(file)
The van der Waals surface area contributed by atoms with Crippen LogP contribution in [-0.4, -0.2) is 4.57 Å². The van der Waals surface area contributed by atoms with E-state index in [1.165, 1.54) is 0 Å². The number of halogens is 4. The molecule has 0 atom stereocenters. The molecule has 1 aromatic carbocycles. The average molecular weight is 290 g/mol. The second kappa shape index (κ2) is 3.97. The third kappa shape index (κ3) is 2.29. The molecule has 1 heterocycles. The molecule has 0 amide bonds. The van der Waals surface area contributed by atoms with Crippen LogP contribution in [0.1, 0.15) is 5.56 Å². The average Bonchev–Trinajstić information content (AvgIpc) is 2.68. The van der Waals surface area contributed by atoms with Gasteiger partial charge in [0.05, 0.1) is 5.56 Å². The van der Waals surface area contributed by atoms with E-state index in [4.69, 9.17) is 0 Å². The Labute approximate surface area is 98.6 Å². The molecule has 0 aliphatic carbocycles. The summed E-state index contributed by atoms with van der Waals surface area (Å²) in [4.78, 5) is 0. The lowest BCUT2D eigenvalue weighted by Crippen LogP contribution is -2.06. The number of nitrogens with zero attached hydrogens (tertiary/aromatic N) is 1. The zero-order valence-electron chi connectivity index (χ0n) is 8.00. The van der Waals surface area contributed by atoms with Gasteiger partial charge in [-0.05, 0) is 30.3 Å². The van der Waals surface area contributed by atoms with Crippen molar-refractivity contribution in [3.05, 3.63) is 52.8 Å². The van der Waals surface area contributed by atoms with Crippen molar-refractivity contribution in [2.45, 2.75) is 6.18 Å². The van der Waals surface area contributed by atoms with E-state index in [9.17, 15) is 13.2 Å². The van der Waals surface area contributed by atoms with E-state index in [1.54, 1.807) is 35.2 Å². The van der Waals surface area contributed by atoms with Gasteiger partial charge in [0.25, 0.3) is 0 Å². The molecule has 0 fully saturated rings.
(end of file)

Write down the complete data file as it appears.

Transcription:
The van der Waals surface area contributed by atoms with Crippen LogP contribution in [-0.4, -0.2) is 4.57 Å². The van der Waals surface area contributed by atoms with E-state index in [1.165, 1.54) is 0 Å². The number of halogens is 4. The molecule has 0 atom stereocenters. The molecule has 1 aromatic carbocycles. The average molecular weight is 290 g/mol. The second kappa shape index (κ2) is 3.97. The third kappa shape index (κ3) is 2.29. The molecule has 1 heterocycles. The molecule has 0 amide bonds. The van der Waals surface area contributed by atoms with Crippen LogP contribution in [0.1, 0.15) is 5.56 Å². The average Bonchev–Trinajstić information content (AvgIpc) is 2.68. The van der Waals surface area contributed by atoms with Gasteiger partial charge in [0.05, 0.1) is 5.56 Å². The van der Waals surface area contributed by atoms with E-state index in [4.69, 9.17) is 0 Å². The Labute approximate surface area is 98.6 Å². The molecule has 0 aliphatic carbocycles. The summed E-state index contributed by atoms with van der Waals surface area (Å²) in [4.78, 5) is 0. The lowest BCUT2D eigenvalue weighted by Crippen LogP contribution is -2.06. The number of nitrogens with zero attached hydrogens (tertiary/aromatic N) is 1. The zero-order valence-electron chi connectivity index (χ0n) is 8.00. The van der Waals surface area contributed by atoms with Gasteiger partial charge in [-0.05, 0) is 30.3 Å². The van der Waals surface area contributed by atoms with Crippen molar-refractivity contribution in [3.05, 3.63) is 52.8 Å². The van der Waals surface area contributed by atoms with Crippen molar-refractivity contribution in [2.45, 2.75) is 6.18 Å². The van der Waals surface area contributed by atoms with E-state index in [9.17, 15) is 13.2 Å². The van der Waals surface area contributed by atoms with E-state index in [1.54, 1.807) is 35.2 Å². The van der Waals surface area contributed by atoms with Gasteiger partial charge in [0.25, 0.3) is 0 Å². The molecule has 0 fully saturated rings.